|Description:||This 1978 transmission electron microscopic (TEM) image depicted a brain capillary of a mouse that had been experimentally infected intravenously with Orientia tsutsugamushi rickettsial micro-organisms. This TEM revealed that one organism was budding from the luminal surface of a hypertrophic capillary endothelial cell, still covered by a third layer consisting of the host cell's plasma membrane. Others are visible free within the endothelial cell's cytoplasm.|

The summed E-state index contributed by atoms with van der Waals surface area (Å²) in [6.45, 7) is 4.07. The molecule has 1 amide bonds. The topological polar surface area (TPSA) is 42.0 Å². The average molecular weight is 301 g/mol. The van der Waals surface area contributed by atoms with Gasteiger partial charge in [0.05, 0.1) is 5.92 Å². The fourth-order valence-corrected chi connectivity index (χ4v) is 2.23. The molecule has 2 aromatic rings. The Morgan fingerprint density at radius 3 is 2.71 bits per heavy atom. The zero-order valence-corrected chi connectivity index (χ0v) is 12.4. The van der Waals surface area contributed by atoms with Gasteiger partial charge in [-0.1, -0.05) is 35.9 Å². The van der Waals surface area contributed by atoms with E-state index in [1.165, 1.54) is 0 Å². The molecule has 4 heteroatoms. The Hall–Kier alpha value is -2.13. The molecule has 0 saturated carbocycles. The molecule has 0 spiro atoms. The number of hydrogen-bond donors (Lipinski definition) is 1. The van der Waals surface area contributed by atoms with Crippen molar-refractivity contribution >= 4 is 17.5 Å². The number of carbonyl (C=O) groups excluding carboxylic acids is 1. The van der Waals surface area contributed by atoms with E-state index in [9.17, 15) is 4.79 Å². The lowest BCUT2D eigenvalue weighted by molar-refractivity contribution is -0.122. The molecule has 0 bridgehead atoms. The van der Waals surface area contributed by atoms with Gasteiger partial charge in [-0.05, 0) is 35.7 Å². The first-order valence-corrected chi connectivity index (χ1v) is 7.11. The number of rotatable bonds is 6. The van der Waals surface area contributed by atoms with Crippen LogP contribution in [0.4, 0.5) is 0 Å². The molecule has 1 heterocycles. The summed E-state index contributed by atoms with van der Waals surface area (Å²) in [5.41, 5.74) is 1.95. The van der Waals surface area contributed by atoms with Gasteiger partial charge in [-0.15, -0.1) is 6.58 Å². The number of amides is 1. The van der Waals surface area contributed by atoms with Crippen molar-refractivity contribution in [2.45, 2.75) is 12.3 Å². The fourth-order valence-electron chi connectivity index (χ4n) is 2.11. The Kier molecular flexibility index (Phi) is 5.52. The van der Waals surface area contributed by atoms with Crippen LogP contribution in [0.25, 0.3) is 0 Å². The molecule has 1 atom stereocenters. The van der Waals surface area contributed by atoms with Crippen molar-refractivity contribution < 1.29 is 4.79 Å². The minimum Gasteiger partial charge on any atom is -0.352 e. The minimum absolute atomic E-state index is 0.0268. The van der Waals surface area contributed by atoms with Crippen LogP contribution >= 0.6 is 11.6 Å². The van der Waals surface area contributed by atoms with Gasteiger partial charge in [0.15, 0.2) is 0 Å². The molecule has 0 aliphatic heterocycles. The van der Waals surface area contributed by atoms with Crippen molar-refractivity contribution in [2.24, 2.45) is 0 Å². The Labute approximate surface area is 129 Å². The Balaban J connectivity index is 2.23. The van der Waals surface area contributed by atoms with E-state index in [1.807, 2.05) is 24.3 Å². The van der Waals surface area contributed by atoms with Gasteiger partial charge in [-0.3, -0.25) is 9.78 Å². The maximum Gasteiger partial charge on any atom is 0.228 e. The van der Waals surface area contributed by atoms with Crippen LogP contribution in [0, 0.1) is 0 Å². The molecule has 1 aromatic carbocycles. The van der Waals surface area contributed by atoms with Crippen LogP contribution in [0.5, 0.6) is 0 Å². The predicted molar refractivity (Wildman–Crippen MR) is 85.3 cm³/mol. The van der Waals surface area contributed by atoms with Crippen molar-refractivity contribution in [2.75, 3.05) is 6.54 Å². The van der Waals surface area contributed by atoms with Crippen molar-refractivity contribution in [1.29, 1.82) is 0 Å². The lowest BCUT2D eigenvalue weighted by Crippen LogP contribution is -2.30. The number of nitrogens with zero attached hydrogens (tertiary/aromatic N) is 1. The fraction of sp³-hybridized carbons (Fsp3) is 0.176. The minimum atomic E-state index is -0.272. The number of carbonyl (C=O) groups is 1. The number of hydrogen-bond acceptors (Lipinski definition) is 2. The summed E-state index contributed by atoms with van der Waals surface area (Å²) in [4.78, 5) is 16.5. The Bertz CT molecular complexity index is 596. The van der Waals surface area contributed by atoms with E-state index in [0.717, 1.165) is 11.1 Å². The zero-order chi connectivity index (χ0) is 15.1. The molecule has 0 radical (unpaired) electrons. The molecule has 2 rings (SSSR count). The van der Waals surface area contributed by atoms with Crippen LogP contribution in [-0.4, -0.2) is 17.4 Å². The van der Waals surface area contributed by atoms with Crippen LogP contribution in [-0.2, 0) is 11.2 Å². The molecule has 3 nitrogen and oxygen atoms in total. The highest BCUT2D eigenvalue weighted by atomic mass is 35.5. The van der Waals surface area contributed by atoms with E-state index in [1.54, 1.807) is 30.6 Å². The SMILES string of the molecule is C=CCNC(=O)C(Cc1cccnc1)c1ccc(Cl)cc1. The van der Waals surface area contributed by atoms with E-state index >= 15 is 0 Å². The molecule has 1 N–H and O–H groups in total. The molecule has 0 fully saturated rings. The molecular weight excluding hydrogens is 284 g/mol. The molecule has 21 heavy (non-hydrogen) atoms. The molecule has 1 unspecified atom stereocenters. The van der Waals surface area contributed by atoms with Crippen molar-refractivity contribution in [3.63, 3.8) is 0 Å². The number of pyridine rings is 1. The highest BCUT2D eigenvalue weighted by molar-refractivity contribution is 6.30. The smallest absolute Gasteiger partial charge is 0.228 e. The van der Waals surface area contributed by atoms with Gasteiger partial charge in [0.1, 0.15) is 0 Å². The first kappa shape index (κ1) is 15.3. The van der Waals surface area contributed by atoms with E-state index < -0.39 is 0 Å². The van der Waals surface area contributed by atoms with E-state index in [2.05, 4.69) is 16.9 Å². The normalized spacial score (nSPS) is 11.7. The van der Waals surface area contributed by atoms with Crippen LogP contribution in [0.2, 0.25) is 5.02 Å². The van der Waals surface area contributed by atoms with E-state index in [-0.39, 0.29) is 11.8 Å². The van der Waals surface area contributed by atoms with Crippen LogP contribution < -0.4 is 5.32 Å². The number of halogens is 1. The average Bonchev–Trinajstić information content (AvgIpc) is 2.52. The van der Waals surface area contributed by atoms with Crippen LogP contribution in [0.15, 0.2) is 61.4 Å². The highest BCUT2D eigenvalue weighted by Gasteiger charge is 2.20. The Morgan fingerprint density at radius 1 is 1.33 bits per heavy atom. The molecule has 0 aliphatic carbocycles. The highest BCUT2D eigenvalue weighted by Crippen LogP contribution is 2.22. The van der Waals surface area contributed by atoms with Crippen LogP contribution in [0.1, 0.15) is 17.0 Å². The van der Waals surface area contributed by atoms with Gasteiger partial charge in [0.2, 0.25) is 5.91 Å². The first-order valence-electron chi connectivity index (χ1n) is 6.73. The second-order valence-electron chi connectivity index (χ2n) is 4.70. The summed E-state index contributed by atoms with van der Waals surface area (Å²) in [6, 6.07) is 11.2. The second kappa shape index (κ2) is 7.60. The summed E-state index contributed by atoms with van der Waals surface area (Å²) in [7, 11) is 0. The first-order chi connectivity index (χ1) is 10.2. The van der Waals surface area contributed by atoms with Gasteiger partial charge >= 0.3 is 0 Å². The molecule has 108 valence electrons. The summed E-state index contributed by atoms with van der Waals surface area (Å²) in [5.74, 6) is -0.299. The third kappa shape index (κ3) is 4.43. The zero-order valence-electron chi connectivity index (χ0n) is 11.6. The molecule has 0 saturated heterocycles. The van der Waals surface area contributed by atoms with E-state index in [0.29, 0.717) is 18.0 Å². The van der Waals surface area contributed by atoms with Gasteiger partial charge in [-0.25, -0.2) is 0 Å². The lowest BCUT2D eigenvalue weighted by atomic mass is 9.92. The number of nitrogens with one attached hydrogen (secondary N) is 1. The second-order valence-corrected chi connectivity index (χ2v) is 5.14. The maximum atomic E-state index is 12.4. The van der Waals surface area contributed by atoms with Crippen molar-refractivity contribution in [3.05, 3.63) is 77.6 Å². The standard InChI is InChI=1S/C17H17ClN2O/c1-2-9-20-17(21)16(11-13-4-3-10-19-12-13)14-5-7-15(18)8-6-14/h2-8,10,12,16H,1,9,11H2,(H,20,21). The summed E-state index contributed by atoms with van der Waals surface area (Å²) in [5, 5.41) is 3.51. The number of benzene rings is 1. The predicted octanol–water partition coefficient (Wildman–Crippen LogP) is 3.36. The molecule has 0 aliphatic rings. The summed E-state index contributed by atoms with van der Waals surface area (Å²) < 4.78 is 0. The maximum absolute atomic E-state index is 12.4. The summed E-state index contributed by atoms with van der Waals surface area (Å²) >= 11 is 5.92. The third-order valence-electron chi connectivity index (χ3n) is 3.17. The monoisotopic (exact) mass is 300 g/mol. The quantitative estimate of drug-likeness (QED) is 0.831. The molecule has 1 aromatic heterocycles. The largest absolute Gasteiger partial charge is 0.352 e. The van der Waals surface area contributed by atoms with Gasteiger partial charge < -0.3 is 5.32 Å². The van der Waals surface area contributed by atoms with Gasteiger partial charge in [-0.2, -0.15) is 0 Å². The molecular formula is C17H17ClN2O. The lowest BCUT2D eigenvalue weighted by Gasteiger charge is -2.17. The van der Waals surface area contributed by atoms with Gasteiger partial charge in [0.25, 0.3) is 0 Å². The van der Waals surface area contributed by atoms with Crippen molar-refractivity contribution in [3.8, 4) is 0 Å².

In humans, O. tsutsugamushi attacks endothelial cells resulting in vasculitis. The clinical manifestations are characterized by papular rash, headache, fever, chills, and an eschar at the site of the chigger bite, i.e. the mode of human inoculation. The disease can be tested serologically by the detection of significant increases of IFA (indirect fluorescent antibody) in paired serum drawn at the onset of disease, and 2 - 3 weeks later. Traditionally, isolation of the rickettsia from the blood by inoculation intraperitoneally into white mice is the definite confirmatory method.